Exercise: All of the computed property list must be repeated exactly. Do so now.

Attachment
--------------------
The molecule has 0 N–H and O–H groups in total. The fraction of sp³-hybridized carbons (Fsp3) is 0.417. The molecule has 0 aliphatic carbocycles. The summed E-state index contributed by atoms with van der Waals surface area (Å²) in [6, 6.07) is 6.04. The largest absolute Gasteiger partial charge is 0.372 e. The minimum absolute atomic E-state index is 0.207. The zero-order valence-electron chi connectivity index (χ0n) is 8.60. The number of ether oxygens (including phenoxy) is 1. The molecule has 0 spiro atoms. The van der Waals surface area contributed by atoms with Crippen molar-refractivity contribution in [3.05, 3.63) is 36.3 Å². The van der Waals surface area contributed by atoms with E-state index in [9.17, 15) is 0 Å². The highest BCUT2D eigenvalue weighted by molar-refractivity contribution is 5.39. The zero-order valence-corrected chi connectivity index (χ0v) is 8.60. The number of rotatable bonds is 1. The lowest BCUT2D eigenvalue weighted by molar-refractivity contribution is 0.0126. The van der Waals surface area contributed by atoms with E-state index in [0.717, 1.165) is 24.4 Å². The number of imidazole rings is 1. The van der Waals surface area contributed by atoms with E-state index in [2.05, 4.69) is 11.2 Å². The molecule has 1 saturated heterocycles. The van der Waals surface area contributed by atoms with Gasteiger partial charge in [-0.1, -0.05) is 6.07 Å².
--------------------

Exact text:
The molecule has 0 N–H and O–H groups in total. The fraction of sp³-hybridized carbons (Fsp3) is 0.417. The molecule has 0 aliphatic carbocycles. The summed E-state index contributed by atoms with van der Waals surface area (Å²) in [6, 6.07) is 6.04. The largest absolute Gasteiger partial charge is 0.372 e. The minimum absolute atomic E-state index is 0.207. The zero-order valence-electron chi connectivity index (χ0n) is 8.60. The number of ether oxygens (including phenoxy) is 1. The molecule has 0 spiro atoms. The van der Waals surface area contributed by atoms with Crippen molar-refractivity contribution in [3.05, 3.63) is 36.3 Å². The van der Waals surface area contributed by atoms with E-state index in [9.17, 15) is 0 Å². The highest BCUT2D eigenvalue weighted by molar-refractivity contribution is 5.39. The zero-order valence-corrected chi connectivity index (χ0v) is 8.60. The number of rotatable bonds is 1. The lowest BCUT2D eigenvalue weighted by molar-refractivity contribution is 0.0126. The van der Waals surface area contributed by atoms with E-state index in [0.717, 1.165) is 24.4 Å². The number of imidazole rings is 1. The van der Waals surface area contributed by atoms with E-state index in [2.05, 4.69) is 11.2 Å². The molecule has 1 saturated heterocycles. The van der Waals surface area contributed by atoms with Gasteiger partial charge in [-0.1, -0.05) is 6.07 Å².